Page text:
BEST Plus is a revision of the oral interview section of the Basic English Skills Test (BEST), which discriminates among the levels of English language proficiency described in the Student Performance Levels (SPLs). There are two versions— a computer adaptive version and a semi-adaptive print-based version. The adaptive BEST Plus was developed in response to the need for a new oral assessment in adult English language education. Those needs included the need for a performance assessment that could be given within a short period of time, be given frequently for pre-and post-testing, and that would extend beyond the ceiling of SPL 7, up to SPL 10.
Adult English language learners who may or may not have received an education in their native language or in English, but who need to function in day-to-day life in the U.S.
To assess the oral language proficiency of adult English language learners of the type typically found in adult education programs in the U.S. May be used to assess learner progress as well as for program evaluation and accountability.
Conversational language skills including speaking and listening.
Scores are reported as student performance levels (SPLs) 1-10; and National Reporting System (NRS) ESL functioning levels, from Beginning ESL Literacy to High Advanced ESL.
Up to 25 questions drawn from an item bank, including 6 warm-up questions and 2-4 questions selected from folders (sets of topical questions).
Each folder (set of topical questions) contains 7 questions, including: a picture description, an either/or question, a yes/no question and 4 open-ended questions
Nationally representative 10-person technical working group (TWG) reviewed and approved initial content areas for test item development. Then, 12 test-writers were trained and prepared items for CAL staff review and approval. A small-scale field test was conducted using a portion of the test items. Based on feedback from this field test, the items were calibrated to produce an initial adaptive version which underwent a reliability study. Based on feedback from the field test and this initial study, item and test specifications were revised by CAL staff and approved by the TWG. Item writers then revised earlier items and completed the item bank. A full-scale field test was developed and administered to 2140 students, with each item in the item bank being administered to a minimum of 100 students. Data collected from this final field test was used to calibrate the difficulty of the items for the computer adaptive BEST Plus. Following a reliability study on the computer adaptive version, the print-based version was produced from items in the item bank and field-tested.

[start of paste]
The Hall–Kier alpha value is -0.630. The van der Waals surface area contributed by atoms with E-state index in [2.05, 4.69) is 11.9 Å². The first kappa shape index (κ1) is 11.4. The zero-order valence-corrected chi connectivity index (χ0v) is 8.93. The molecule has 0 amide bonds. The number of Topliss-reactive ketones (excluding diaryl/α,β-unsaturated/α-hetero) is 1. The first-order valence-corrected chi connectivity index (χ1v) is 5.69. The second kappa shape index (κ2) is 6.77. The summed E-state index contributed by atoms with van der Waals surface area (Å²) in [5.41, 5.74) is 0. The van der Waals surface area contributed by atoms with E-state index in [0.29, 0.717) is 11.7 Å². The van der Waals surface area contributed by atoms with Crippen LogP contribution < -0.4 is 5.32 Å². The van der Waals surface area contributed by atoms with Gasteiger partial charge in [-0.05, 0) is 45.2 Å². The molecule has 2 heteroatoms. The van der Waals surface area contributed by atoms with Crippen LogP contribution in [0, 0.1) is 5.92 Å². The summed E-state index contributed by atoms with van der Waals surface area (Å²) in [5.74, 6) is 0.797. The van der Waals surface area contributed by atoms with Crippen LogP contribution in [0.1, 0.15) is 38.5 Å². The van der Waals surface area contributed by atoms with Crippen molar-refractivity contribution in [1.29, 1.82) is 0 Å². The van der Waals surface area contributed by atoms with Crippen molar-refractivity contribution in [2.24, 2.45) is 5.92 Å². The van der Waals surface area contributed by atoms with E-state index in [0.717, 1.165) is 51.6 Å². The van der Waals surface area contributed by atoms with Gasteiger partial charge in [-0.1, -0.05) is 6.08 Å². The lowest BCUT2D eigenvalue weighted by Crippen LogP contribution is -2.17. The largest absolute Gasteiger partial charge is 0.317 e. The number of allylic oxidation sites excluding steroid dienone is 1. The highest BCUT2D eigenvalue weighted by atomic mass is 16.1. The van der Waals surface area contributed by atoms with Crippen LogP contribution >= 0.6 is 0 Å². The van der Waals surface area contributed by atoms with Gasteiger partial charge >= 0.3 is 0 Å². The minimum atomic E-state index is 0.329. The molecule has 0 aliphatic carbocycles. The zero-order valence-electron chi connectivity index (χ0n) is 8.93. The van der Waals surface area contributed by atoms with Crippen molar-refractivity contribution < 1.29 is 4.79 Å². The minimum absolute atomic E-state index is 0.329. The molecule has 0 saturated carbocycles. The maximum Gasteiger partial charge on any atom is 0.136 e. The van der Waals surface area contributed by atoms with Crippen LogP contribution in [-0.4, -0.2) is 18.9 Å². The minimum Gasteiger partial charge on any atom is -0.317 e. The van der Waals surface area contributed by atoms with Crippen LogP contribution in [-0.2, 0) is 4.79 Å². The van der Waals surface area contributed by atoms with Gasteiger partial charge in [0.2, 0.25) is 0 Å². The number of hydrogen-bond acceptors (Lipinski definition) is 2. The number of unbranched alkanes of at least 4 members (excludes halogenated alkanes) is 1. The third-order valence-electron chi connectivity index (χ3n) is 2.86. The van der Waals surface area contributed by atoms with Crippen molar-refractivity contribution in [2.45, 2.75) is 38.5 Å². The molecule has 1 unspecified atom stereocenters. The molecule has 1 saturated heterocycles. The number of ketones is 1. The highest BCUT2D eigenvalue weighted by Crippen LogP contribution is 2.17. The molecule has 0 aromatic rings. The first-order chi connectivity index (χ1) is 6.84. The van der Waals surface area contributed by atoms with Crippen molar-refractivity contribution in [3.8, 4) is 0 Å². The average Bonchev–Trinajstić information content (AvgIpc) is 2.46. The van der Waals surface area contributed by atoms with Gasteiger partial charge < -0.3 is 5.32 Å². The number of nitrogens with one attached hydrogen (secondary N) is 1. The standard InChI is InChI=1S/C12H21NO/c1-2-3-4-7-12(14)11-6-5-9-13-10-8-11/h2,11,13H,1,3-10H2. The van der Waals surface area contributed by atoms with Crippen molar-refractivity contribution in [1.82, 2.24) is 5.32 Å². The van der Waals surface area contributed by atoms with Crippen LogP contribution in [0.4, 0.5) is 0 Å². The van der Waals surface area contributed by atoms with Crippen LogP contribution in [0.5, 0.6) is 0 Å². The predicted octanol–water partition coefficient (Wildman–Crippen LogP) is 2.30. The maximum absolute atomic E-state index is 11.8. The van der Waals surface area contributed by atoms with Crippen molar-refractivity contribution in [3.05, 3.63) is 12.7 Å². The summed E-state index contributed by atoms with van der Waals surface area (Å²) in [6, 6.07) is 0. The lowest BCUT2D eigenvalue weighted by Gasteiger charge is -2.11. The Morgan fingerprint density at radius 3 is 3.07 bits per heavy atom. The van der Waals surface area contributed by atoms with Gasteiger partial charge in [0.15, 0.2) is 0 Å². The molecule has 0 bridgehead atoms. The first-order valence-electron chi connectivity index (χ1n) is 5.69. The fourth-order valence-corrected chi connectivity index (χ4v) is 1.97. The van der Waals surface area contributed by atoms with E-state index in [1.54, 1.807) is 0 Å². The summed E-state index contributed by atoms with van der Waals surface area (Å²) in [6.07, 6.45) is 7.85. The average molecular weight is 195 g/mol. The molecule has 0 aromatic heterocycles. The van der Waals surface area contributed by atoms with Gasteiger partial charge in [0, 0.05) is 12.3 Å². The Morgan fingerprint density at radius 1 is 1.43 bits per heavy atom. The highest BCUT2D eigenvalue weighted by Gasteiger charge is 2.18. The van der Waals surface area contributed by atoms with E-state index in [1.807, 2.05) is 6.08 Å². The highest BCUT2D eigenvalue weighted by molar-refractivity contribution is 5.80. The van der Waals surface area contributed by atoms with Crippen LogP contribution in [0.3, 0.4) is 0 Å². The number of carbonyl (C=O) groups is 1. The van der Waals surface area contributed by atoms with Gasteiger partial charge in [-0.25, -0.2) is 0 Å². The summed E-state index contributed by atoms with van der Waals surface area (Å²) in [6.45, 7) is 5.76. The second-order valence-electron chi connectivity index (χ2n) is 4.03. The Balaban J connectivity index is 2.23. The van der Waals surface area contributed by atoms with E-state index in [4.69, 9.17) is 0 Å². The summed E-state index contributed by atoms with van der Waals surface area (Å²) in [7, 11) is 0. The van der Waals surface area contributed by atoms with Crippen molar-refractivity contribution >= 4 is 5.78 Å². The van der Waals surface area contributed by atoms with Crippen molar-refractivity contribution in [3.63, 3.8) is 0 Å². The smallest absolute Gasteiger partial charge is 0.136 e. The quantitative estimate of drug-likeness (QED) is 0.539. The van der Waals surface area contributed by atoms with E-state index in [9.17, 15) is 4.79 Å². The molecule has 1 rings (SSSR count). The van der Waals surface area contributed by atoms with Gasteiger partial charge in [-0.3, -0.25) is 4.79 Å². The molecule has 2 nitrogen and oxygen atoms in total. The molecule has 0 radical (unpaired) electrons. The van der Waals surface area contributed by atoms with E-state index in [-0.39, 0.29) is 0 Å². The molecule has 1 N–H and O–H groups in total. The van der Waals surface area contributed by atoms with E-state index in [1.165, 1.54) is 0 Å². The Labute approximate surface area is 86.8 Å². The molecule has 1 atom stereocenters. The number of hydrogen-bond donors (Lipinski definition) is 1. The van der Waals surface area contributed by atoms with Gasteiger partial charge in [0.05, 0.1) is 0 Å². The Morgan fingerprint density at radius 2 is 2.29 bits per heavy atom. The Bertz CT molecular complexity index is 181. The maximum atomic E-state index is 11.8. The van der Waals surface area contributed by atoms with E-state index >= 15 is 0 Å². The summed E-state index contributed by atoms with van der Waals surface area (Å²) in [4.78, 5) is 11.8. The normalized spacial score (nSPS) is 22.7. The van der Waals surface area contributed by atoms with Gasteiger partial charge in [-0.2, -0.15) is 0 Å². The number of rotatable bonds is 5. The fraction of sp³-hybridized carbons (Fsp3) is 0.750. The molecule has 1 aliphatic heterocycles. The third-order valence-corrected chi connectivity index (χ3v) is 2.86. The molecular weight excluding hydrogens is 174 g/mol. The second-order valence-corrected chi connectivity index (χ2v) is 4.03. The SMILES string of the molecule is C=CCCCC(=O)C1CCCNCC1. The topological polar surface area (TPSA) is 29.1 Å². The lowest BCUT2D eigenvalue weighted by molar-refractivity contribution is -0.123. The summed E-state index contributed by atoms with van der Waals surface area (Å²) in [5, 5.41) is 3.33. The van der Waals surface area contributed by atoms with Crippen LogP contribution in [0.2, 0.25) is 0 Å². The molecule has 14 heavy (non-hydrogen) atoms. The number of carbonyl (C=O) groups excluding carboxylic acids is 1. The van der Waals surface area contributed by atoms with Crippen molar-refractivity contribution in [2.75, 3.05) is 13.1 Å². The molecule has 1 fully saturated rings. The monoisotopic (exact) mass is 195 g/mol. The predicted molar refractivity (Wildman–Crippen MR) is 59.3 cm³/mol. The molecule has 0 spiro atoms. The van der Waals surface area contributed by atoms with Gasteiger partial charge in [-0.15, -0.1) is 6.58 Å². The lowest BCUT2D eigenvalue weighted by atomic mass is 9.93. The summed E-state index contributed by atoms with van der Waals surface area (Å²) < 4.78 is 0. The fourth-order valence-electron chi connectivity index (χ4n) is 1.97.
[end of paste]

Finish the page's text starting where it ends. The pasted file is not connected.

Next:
No separately administered subtests
The program underlying the computer-adaptive version ensures that examinees will receive different items each time they take the test. The print-based version consists of 3 equivalent forms. Each form has 3 proficiency levels. The appropriate level to administer is determined by a locator test.
A six-hour training workshop in administering and scoring the test is required for all test administrators.
In the computer adaptive version, the test administrator asks the examinee items selected by the computer based on an algorithm that follows the ability of examinees as they answer, and the test administrator scores, each item. In the print-based version, the test administrator asks the examine questions from one of three fixed-form levels as determined by an initial short locator test.
Responses to each item are rated on each of three subscales using a 2-point rubric for listening comprehension; a 4-point rubric for language complexity; and a 3-point rubric for communication. Each examinee receives a total score as well as a score on each of the three subscales (listening comprehension, language complexity, and communication).
Ratings of responses
Responses are rated by the test administrator.
In the computer adaptive version, a score report appears on the screen at the end of the test and may be printed immediately. In the print-based version, a rough estimate of an examinee’s proficiency level may be determined by adding up the scores and using the conversion chart provided in the test booklet. However, in order to obtain a complete score report, the scores must be added into the BEST Plus Score Management Program which comes with the test.
The score report may be printed upon completion of the computer adaptive program or following the entering of scores from the print-based version into the BEST Plus Score Management Program. The Score Management Program can be used to maintain the score records of all students administered the test, or the electronic records can be exported for use in another software program.
The computer-adaptive version takes from 3 to 20 minutes to administer, depending on the examinee’s level of oral proficiency. Higher proficiency speakers (SPL 7-10) usually take longer than lower proficiency speakers do because they are asked more questions and their responses tend to be longer and more complex. The print-based version takes 5 to 20 minutes to administer.
Center for Applied Linguistics
4646 40th Street, NW
Washington, DC 20016
BEST Plus is a 2003 revision of the oral interview section of the BEST. It is a computer-adaptive assessment also available in a semi-adaptive print-based version.
Test administrator training is required before materials can be purchased. All necessary materials are provided during the initial training. Test administration prices vary according to the volume purchased. The range is from $1.50 to $1.00 per administration. The minimum number of BEST Plus computer administrations that can be purchased is 20 and all orders must be in multiples of 20 or 50. The print-based version of BEST Plus can only be ordered in packets of 20. Contact CAL for a price quote on training.